Hi Rebecca, I think it really depends on how far along you are in the manuscript. If you’re only halfway through writing the first sloppy draft, I don’t think you’re going to know until you write ALL of it down. When you have a finished sloppy first draft–and it doesn’t matter HOW sloppy it is, as long as you have all the pieces of the story down on the physical page–you will then be able to see the whole thing and make the call on whether it should be split up into two novels or trimmed down into one.

      I realize that it entails a lot of writing, and that it seems like it would be shorter and easier to decide right from the start and then only write that story. But writing a novel is messy business. And even if you do “only write one” that second story is still going to be boiling up inside you trying to get out.

      So to answer to your question: At what point do you decide whether to do one stand alone book, or a series?

      You decide when you’re finished writing and you’re ready to move onto editing.

      Does that make sense?

  • Reply Rebecca Vance 20 March, 2014 at 2:42 pm

    Thanks, yes that does make sense. My problem is I haven’t even started writing it yet! I have been trying to plot it first, and it wasn’t coming together. I was trying to make them connect, but all I was getting is a lot of back-story, which is not a good thing! Thanks for your response. 🙂

    • Reply Lauren Sapala 20 March, 2014 at 3:57 pm

      Yes, definitely write first and then start asking questions later. That’s one of the number one difficulties I see writers come up against. They feel they have to plot out the entire novel before they even start writing. I know it can feel very uncertain and risky, but just start writing. Trust your characters and trust yourself. Your characters know what they’re doing–they chose YOU to tell their story for a good reason.

  • Reply Carolyn Menke 20 March, 2014 at 3:00 pm

    Great post ! My WIP is giving me all kinds of problems. I know the story I want to tell, but it’s so close to me that I can’t figure out the best way to do it justice. I keep trying to forge ahead, but then I end up off on tangents and need to stop and rewrite. I typically write scene by scene, perfecting as I go, rather than a complete first draft. Any advice? thanks.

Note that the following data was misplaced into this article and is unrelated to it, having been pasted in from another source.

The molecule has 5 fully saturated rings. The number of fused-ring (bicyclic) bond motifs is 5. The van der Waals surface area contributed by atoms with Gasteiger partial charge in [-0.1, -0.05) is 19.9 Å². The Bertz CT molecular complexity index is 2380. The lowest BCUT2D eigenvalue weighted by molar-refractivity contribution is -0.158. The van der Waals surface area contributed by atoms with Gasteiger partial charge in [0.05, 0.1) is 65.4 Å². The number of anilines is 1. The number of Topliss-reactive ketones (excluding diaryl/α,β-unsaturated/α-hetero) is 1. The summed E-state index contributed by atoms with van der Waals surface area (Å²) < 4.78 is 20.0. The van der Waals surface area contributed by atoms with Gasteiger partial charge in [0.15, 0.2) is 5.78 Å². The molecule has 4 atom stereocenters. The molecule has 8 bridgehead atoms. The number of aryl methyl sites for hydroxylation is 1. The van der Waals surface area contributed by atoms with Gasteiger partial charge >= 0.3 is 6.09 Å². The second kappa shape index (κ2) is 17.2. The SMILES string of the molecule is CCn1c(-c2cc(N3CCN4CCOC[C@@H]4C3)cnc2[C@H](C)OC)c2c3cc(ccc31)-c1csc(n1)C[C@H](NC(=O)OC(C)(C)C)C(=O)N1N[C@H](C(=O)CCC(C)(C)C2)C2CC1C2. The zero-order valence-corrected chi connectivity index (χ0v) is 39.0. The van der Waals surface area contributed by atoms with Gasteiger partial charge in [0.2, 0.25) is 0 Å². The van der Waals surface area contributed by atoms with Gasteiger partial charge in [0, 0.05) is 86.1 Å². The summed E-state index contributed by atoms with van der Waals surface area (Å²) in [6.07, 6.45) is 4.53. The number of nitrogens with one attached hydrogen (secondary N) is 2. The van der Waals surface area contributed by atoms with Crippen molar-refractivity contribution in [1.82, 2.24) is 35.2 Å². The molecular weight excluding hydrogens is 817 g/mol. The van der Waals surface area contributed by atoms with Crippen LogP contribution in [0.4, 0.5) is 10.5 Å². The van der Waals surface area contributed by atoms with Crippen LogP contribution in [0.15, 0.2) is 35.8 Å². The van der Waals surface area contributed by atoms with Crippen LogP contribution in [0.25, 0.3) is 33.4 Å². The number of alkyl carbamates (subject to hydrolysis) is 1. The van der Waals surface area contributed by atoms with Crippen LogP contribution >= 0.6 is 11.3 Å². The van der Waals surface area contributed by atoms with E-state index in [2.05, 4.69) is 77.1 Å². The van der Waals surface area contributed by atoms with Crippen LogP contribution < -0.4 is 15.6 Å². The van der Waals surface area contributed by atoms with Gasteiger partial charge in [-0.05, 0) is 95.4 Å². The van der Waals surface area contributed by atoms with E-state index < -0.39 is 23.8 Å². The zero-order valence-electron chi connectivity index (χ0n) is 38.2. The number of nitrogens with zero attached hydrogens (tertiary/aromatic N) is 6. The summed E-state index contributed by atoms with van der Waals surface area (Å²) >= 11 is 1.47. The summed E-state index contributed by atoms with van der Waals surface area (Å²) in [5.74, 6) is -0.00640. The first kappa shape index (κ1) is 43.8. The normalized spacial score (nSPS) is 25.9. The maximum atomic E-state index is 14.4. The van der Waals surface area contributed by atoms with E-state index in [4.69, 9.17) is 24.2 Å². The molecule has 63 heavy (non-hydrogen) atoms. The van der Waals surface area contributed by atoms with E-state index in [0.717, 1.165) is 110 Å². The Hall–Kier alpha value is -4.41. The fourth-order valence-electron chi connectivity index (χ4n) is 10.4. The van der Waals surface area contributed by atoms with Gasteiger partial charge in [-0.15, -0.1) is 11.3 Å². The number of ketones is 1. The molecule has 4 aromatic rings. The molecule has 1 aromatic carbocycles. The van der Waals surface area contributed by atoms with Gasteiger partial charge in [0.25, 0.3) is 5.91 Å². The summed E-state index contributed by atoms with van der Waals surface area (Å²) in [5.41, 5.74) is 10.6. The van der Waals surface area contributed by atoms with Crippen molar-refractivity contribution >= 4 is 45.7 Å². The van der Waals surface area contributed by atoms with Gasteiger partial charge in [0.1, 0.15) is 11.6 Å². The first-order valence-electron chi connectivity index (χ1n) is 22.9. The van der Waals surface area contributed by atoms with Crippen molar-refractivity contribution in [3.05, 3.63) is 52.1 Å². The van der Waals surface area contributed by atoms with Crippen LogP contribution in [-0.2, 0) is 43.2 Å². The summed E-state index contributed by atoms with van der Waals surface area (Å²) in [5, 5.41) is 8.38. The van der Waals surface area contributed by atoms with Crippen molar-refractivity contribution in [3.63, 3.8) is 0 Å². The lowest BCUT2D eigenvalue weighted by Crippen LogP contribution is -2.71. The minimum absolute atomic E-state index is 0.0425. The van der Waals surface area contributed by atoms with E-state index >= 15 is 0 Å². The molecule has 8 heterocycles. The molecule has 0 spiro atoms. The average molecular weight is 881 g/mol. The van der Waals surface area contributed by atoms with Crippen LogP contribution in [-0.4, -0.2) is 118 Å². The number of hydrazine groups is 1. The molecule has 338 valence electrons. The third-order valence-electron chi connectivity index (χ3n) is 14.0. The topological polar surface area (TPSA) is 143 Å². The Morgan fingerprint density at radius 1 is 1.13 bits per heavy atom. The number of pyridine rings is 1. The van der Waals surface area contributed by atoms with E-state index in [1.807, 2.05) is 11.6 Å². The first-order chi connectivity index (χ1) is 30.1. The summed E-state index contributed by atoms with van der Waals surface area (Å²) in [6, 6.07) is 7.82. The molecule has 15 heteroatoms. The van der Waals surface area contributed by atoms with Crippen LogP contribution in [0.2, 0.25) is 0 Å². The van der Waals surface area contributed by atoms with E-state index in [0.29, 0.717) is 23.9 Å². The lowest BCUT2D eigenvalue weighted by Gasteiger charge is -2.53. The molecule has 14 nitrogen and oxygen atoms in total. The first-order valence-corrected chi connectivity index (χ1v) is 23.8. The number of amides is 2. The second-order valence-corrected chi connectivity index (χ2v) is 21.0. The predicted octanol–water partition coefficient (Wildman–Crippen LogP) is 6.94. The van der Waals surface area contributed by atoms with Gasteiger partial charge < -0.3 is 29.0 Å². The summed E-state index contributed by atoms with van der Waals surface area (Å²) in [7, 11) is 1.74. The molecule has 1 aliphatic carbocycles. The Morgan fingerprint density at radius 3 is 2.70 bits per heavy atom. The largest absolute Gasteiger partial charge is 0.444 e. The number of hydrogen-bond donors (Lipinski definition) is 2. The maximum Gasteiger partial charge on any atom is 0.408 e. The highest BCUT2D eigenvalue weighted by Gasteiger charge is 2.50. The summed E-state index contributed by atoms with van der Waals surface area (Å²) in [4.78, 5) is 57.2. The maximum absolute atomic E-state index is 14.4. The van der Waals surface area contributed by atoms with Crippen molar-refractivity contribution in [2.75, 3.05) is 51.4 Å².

• Reply Lauren Sapala 20 March, 2014 at 4:05 pm

      Hi Carolyn, my advice is to stop rewriting as you go and trying to perfect things. It will be most helpful if you let your creativity loose in all its sloppy, messy, colorful glory and really ride that wave of creativity to the end of the sloppy first draft. We call it a “sloppy first draft” for a reason. It’s supposed to be sloppy. When you have a complete sloppy first draft, that will be the time that you can go back and bring in the rational, nit-picky, careful energy of editing. Writing and editing are two opposite energies and when you switch back and forth rapidly between them, more often than not, your creative muscle gets drained and gives up.

      • Reply Carolyn Menke 20 March, 2014 at 9:18 pm

        so true. You describe it so well! Okay, something is clicking here and I’m on a roll. I am feeling really free ! I hate outlining, but thought that if I did it this time, this one would be easier, but you are absolutely right. I have to muddle through just like I did before and trust myself. I think i feel pressure to have each chapter as well edited as possible for my critique group each time I submit… oh well ! Thank you for the great advice!!

        • Reply Lauren Sapala 21 March, 2014 at 9:36 am

          You are so very welcome Carolyn! Critique groups can be really great–when you’ve reached the editing stage. But when you’re still in the writing stage it’s most helpful to keep your work close to you so you can nurture it through those first rough stages. It’s kind of like having a baby and then immediately trying to give it piano lessons. Babies are just not there yet. Instead of piano lessons, they need to be cuddled and held, and also for someone to be there to change their diapers! Think of your fledgling manuscript as a baby that you’re either still carrying or you’re giving birth to.

          We’ll cross all the future bridges when we come to them! 😉

  • Reply Amy 20 March, 2014 at 3:44 pm

    Perfect timing! Just this afternoon my inner voice was telling me “You see how this person writes, why would you ever think you could write this good?” Your reminder of how to deal is just what I needed! Thank you

  • Reply Robyn LaRue 22 March, 2014 at 11:02 am

    That nasty little voice gets louder if I let myself get too tired or hungry or overwhelmed. Managing those things helps. Otherwise, it’s busy pointing out others and comparing me, so I often tell it “that’s okay, they are great role models.” Great post and something we all need to work on. 🙂

  • Reply Glynis Jolly 22 March, 2014 at 4:35 pm

    I believe that critical voice is mine. I’ve been encouraged to do what I want to the best of my ability most of my life. And when I wasn’t getting this support, I wasn’t getting anything. Those voices were silent.

    When I’m telling myself that I’m not going to be able to do it, no matter what it is, I will add ‘right now’, even if I have to force myself to say these two little words. When you put the whole thing together, ‘I’m not going to be able to do it right now’, it opens up the future.